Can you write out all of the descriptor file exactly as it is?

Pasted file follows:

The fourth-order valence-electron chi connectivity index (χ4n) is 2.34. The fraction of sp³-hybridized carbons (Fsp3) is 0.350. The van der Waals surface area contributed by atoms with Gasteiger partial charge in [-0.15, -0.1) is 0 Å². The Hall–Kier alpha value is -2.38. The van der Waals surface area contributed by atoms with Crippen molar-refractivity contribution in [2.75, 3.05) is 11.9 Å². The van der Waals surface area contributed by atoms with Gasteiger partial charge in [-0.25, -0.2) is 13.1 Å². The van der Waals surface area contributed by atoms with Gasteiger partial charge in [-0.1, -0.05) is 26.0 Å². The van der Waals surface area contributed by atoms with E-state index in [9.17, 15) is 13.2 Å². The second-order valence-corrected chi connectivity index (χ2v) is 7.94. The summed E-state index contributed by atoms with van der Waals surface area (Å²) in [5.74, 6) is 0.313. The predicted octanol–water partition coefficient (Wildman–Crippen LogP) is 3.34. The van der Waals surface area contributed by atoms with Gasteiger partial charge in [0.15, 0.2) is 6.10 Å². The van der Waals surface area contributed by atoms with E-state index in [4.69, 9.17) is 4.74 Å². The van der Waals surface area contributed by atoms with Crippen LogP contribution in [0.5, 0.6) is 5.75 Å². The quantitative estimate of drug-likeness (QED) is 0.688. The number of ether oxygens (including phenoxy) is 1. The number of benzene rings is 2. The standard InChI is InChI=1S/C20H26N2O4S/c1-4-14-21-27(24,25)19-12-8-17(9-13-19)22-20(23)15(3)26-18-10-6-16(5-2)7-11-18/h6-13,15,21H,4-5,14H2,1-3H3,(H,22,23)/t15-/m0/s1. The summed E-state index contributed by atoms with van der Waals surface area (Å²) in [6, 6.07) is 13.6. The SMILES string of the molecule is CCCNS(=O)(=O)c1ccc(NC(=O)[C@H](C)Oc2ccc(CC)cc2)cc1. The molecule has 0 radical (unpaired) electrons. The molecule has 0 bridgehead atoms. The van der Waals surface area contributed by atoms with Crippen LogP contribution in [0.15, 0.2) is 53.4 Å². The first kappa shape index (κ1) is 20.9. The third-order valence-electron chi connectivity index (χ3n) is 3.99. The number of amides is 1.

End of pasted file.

The fourth-order valence-electron chi connectivity index (χ4n) is 2.34. The fraction of sp³-hybridized carbons (Fsp3) is 0.350. The van der Waals surface area contributed by atoms with Gasteiger partial charge in [-0.15, -0.1) is 0 Å². The Hall–Kier alpha value is -2.38. The van der Waals surface area contributed by atoms with Crippen molar-refractivity contribution in [2.75, 3.05) is 11.9 Å². The van der Waals surface area contributed by atoms with Gasteiger partial charge in [-0.25, -0.2) is 13.1 Å². The van der Waals surface area contributed by atoms with Gasteiger partial charge in [-0.1, -0.05) is 26.0 Å². The van der Waals surface area contributed by atoms with E-state index in [9.17, 15) is 13.2 Å². The second-order valence-corrected chi connectivity index (χ2v) is 7.94. The summed E-state index contributed by atoms with van der Waals surface area (Å²) in [5.74, 6) is 0.313. The predicted octanol–water partition coefficient (Wildman–Crippen LogP) is 3.34. The van der Waals surface area contributed by atoms with Gasteiger partial charge in [0.15, 0.2) is 6.10 Å². The van der Waals surface area contributed by atoms with E-state index in [4.69, 9.17) is 4.74 Å². The van der Waals surface area contributed by atoms with Crippen LogP contribution in [0.5, 0.6) is 5.75 Å². The quantitative estimate of drug-likeness (QED) is 0.688. The number of ether oxygens (including phenoxy) is 1. The number of benzene rings is 2. The standard InChI is InChI=1S/C20H26N2O4S/c1-4-14-21-27(24,25)19-12-8-17(9-13-19)22-20(23)15(3)26-18-10-6-16(5-2)7-11-18/h6-13,15,21H,4-5,14H2,1-3H3,(H,22,23)/t15-/m0/s1. The summed E-state index contributed by atoms with van der Waals surface area (Å²) in [6, 6.07) is 13.6. The SMILES string of the molecule is CCCNS(=O)(=O)c1ccc(NC(=O)[C@H](C)Oc2ccc(CC)cc2)cc1. The molecule has 0 radical (unpaired) electrons. The molecule has 0 bridgehead atoms. The van der Waals surface area contributed by atoms with Crippen LogP contribution in [0.15, 0.2) is 53.4 Å². The first kappa shape index (κ1) is 20.9. The third-order valence-electron chi connectivity index (χ3n) is 3.99. The number of amides is 1.